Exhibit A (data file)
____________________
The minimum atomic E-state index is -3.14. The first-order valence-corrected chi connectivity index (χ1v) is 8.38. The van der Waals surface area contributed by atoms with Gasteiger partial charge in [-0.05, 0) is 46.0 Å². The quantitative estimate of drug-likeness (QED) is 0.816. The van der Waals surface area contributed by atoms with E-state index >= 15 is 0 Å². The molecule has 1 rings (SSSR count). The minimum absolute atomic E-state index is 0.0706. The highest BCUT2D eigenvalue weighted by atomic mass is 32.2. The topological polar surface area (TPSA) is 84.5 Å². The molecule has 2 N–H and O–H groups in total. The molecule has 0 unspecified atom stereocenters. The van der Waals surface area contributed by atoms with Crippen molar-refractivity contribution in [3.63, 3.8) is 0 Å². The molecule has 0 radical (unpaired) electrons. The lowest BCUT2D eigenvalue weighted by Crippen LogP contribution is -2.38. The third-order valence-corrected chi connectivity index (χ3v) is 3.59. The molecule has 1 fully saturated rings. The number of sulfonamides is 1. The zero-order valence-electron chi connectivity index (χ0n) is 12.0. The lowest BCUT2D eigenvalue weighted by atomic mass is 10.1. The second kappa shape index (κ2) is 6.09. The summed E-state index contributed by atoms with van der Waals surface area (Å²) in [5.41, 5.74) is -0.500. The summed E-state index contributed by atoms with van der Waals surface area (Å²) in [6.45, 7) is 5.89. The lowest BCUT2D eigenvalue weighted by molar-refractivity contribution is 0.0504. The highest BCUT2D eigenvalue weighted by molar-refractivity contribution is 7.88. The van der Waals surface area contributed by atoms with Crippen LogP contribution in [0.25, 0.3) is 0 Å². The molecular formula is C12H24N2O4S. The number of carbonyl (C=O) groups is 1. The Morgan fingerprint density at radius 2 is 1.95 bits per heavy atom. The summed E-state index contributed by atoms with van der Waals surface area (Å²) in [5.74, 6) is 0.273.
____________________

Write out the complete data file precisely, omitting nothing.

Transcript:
The minimum atomic E-state index is -3.14. The first-order valence-corrected chi connectivity index (χ1v) is 8.38. The van der Waals surface area contributed by atoms with Gasteiger partial charge in [-0.05, 0) is 46.0 Å². The quantitative estimate of drug-likeness (QED) is 0.816. The van der Waals surface area contributed by atoms with E-state index >= 15 is 0 Å². The molecule has 1 rings (SSSR count). The minimum absolute atomic E-state index is 0.0706. The highest BCUT2D eigenvalue weighted by atomic mass is 32.2. The topological polar surface area (TPSA) is 84.5 Å². The molecule has 2 N–H and O–H groups in total. The molecule has 0 unspecified atom stereocenters. The van der Waals surface area contributed by atoms with Crippen molar-refractivity contribution in [3.63, 3.8) is 0 Å². The molecule has 0 radical (unpaired) electrons. The lowest BCUT2D eigenvalue weighted by Crippen LogP contribution is -2.38. The third-order valence-corrected chi connectivity index (χ3v) is 3.59. The molecule has 1 fully saturated rings. The number of sulfonamides is 1. The zero-order valence-electron chi connectivity index (χ0n) is 12.0. The lowest BCUT2D eigenvalue weighted by atomic mass is 10.1. The second kappa shape index (κ2) is 6.09. The summed E-state index contributed by atoms with van der Waals surface area (Å²) in [5.41, 5.74) is -0.500. The summed E-state index contributed by atoms with van der Waals surface area (Å²) in [6.45, 7) is 5.89. The lowest BCUT2D eigenvalue weighted by molar-refractivity contribution is 0.0504. The highest BCUT2D eigenvalue weighted by molar-refractivity contribution is 7.88. The van der Waals surface area contributed by atoms with Crippen LogP contribution in [0.25, 0.3) is 0 Å². The molecular formula is C12H24N2O4S. The number of carbonyl (C=O) groups is 1. The Morgan fingerprint density at radius 2 is 1.95 bits per heavy atom. The summed E-state index contributed by atoms with van der Waals surface area (Å²) in [5.74, 6) is 0.273.